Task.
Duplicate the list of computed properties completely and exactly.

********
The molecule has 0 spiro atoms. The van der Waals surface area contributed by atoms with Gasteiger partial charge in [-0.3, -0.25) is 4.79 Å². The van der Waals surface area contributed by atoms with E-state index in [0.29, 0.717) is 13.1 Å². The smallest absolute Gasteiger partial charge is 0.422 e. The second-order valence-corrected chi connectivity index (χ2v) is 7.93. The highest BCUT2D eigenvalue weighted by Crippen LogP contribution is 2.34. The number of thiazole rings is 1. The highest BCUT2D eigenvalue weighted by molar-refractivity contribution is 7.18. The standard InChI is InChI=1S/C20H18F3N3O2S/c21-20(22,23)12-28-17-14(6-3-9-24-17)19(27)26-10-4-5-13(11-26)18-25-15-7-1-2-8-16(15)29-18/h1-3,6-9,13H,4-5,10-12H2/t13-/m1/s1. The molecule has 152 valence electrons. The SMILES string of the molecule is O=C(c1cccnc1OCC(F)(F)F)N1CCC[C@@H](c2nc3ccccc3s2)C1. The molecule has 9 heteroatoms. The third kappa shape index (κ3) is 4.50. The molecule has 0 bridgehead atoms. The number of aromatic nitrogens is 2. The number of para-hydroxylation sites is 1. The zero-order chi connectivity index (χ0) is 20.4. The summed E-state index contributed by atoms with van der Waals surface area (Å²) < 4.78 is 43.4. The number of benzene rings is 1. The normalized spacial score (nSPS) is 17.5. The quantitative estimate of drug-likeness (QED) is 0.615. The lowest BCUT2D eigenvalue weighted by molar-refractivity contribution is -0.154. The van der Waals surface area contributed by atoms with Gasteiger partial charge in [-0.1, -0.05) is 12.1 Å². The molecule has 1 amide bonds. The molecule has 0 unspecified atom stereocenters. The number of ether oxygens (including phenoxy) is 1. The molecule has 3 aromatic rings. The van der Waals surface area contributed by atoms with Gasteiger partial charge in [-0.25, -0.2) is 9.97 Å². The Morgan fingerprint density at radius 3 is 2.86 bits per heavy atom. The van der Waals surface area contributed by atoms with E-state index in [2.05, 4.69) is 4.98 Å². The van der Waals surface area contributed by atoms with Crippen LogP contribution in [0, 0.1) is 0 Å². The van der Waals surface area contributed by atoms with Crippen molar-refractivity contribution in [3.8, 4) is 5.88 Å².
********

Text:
The molecule has 0 spiro atoms. The van der Waals surface area contributed by atoms with Gasteiger partial charge in [-0.3, -0.25) is 4.79 Å². The van der Waals surface area contributed by atoms with E-state index in [0.29, 0.717) is 13.1 Å². The smallest absolute Gasteiger partial charge is 0.422 e. The second-order valence-corrected chi connectivity index (χ2v) is 7.93. The highest BCUT2D eigenvalue weighted by Crippen LogP contribution is 2.34. The number of thiazole rings is 1. The highest BCUT2D eigenvalue weighted by molar-refractivity contribution is 7.18. The standard InChI is InChI=1S/C20H18F3N3O2S/c21-20(22,23)12-28-17-14(6-3-9-24-17)19(27)26-10-4-5-13(11-26)18-25-15-7-1-2-8-16(15)29-18/h1-3,6-9,13H,4-5,10-12H2/t13-/m1/s1. The molecule has 152 valence electrons. The SMILES string of the molecule is O=C(c1cccnc1OCC(F)(F)F)N1CCC[C@@H](c2nc3ccccc3s2)C1. The molecule has 9 heteroatoms. The third kappa shape index (κ3) is 4.50. The molecule has 0 bridgehead atoms. The number of aromatic nitrogens is 2. The number of para-hydroxylation sites is 1. The zero-order chi connectivity index (χ0) is 20.4. The summed E-state index contributed by atoms with van der Waals surface area (Å²) < 4.78 is 43.4. The number of benzene rings is 1. The normalized spacial score (nSPS) is 17.5. The quantitative estimate of drug-likeness (QED) is 0.615. The lowest BCUT2D eigenvalue weighted by molar-refractivity contribution is -0.154. The van der Waals surface area contributed by atoms with Gasteiger partial charge in [-0.1, -0.05) is 12.1 Å². The molecule has 1 amide bonds. The molecule has 0 unspecified atom stereocenters. The number of ether oxygens (including phenoxy) is 1. The molecule has 3 aromatic rings. The van der Waals surface area contributed by atoms with Gasteiger partial charge in [-0.25, -0.2) is 9.97 Å². The Morgan fingerprint density at radius 3 is 2.86 bits per heavy atom. The van der Waals surface area contributed by atoms with E-state index in [2.05, 4.69) is 4.98 Å². The van der Waals surface area contributed by atoms with Crippen LogP contribution in [0, 0.1) is 0 Å². The van der Waals surface area contributed by atoms with Crippen molar-refractivity contribution in [3.8, 4) is 5.88 Å².